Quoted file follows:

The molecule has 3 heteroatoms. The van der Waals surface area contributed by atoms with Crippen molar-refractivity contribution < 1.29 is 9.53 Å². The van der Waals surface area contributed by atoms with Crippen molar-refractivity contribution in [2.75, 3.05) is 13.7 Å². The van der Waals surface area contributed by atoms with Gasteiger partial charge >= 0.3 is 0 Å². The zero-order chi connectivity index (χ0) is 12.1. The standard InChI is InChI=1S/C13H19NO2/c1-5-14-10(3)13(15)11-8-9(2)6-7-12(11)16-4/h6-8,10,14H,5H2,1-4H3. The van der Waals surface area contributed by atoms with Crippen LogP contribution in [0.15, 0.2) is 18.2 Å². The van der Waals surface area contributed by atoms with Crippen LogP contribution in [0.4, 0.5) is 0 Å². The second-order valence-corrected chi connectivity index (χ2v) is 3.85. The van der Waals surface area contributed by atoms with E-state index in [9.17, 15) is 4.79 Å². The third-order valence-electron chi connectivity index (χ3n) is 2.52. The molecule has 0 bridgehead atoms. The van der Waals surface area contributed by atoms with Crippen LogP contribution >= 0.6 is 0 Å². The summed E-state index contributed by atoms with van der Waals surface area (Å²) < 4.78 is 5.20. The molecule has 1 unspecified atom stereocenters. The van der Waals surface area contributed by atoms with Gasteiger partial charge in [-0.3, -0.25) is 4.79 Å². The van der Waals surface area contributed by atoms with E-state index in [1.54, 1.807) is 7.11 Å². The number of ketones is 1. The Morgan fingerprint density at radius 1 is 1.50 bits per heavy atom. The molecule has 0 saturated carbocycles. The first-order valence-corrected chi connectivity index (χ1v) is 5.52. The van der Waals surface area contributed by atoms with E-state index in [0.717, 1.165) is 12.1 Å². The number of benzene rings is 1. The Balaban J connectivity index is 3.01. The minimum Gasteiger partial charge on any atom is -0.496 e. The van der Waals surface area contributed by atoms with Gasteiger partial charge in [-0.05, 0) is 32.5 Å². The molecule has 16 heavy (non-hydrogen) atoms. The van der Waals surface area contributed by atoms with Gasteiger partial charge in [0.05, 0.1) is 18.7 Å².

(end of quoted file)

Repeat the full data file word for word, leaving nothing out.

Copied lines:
The molecule has 3 heteroatoms. The van der Waals surface area contributed by atoms with Crippen molar-refractivity contribution < 1.29 is 9.53 Å². The van der Waals surface area contributed by atoms with Crippen molar-refractivity contribution in [2.75, 3.05) is 13.7 Å². The van der Waals surface area contributed by atoms with Gasteiger partial charge >= 0.3 is 0 Å². The zero-order chi connectivity index (χ0) is 12.1. The standard InChI is InChI=1S/C13H19NO2/c1-5-14-10(3)13(15)11-8-9(2)6-7-12(11)16-4/h6-8,10,14H,5H2,1-4H3. The van der Waals surface area contributed by atoms with Crippen LogP contribution in [0.15, 0.2) is 18.2 Å². The van der Waals surface area contributed by atoms with Crippen LogP contribution in [0.4, 0.5) is 0 Å². The second-order valence-corrected chi connectivity index (χ2v) is 3.85. The van der Waals surface area contributed by atoms with E-state index in [9.17, 15) is 4.79 Å². The third-order valence-electron chi connectivity index (χ3n) is 2.52. The molecule has 0 bridgehead atoms. The van der Waals surface area contributed by atoms with Crippen LogP contribution >= 0.6 is 0 Å². The summed E-state index contributed by atoms with van der Waals surface area (Å²) < 4.78 is 5.20. The molecule has 1 unspecified atom stereocenters. The van der Waals surface area contributed by atoms with Gasteiger partial charge in [-0.3, -0.25) is 4.79 Å². The van der Waals surface area contributed by atoms with E-state index in [1.54, 1.807) is 7.11 Å². The number of ketones is 1. The Morgan fingerprint density at radius 1 is 1.50 bits per heavy atom. The molecule has 0 saturated carbocycles. The first-order valence-corrected chi connectivity index (χ1v) is 5.52. The van der Waals surface area contributed by atoms with E-state index in [0.717, 1.165) is 12.1 Å². The number of benzene rings is 1. The Balaban J connectivity index is 3.01. The minimum Gasteiger partial charge on any atom is -0.496 e. The van der Waals surface area contributed by atoms with Gasteiger partial charge in [-0.05, 0) is 32.5 Å². The molecule has 16 heavy (non-hydrogen) atoms. The van der Waals surface area contributed by atoms with Gasteiger partial charge in [0.05, 0.1) is 18.7 Å².